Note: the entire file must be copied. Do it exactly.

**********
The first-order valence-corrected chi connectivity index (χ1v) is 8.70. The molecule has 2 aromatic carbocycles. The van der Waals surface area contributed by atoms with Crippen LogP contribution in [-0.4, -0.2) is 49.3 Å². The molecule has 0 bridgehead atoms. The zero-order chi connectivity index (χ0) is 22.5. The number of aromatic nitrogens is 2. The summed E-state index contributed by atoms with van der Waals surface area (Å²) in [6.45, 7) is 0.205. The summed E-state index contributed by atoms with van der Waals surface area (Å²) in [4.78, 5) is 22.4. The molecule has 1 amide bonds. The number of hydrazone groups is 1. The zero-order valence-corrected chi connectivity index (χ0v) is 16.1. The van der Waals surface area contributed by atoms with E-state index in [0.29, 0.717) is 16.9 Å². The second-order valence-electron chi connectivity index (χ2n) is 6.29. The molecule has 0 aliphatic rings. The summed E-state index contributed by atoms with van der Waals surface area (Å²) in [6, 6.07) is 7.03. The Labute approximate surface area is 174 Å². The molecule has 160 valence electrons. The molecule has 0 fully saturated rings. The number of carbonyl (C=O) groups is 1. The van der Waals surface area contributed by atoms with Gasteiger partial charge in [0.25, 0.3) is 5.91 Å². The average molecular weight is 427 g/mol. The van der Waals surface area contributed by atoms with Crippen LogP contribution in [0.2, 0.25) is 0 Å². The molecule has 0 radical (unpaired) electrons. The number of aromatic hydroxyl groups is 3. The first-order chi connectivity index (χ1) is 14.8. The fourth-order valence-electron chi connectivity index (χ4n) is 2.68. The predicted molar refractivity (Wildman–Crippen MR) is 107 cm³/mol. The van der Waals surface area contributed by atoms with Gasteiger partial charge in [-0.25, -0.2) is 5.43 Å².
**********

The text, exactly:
The first-order valence-corrected chi connectivity index (χ1v) is 8.70. The molecule has 2 aromatic carbocycles. The van der Waals surface area contributed by atoms with Crippen LogP contribution in [-0.4, -0.2) is 49.3 Å². The molecule has 0 bridgehead atoms. The zero-order chi connectivity index (χ0) is 22.5. The number of aromatic nitrogens is 2. The summed E-state index contributed by atoms with van der Waals surface area (Å²) in [6.45, 7) is 0.205. The summed E-state index contributed by atoms with van der Waals surface area (Å²) in [4.78, 5) is 22.4. The molecule has 1 amide bonds. The number of hydrazone groups is 1. The zero-order valence-corrected chi connectivity index (χ0v) is 16.1. The van der Waals surface area contributed by atoms with E-state index in [0.29, 0.717) is 16.9 Å². The second-order valence-electron chi connectivity index (χ2n) is 6.29. The molecule has 0 aliphatic rings. The summed E-state index contributed by atoms with van der Waals surface area (Å²) in [6, 6.07) is 7.03. The Labute approximate surface area is 174 Å². The molecule has 160 valence electrons. The molecule has 0 fully saturated rings. The number of carbonyl (C=O) groups is 1. The van der Waals surface area contributed by atoms with Gasteiger partial charge in [0.25, 0.3) is 5.91 Å². The average molecular weight is 427 g/mol. The van der Waals surface area contributed by atoms with Crippen LogP contribution in [0.2, 0.25) is 0 Å². The molecule has 0 radical (unpaired) electrons. The number of aromatic hydroxyl groups is 3. The first-order chi connectivity index (χ1) is 14.8. The fourth-order valence-electron chi connectivity index (χ4n) is 2.68. The predicted molar refractivity (Wildman–Crippen MR) is 107 cm³/mol. The van der Waals surface area contributed by atoms with Gasteiger partial charge in [-0.25, -0.2) is 5.43 Å².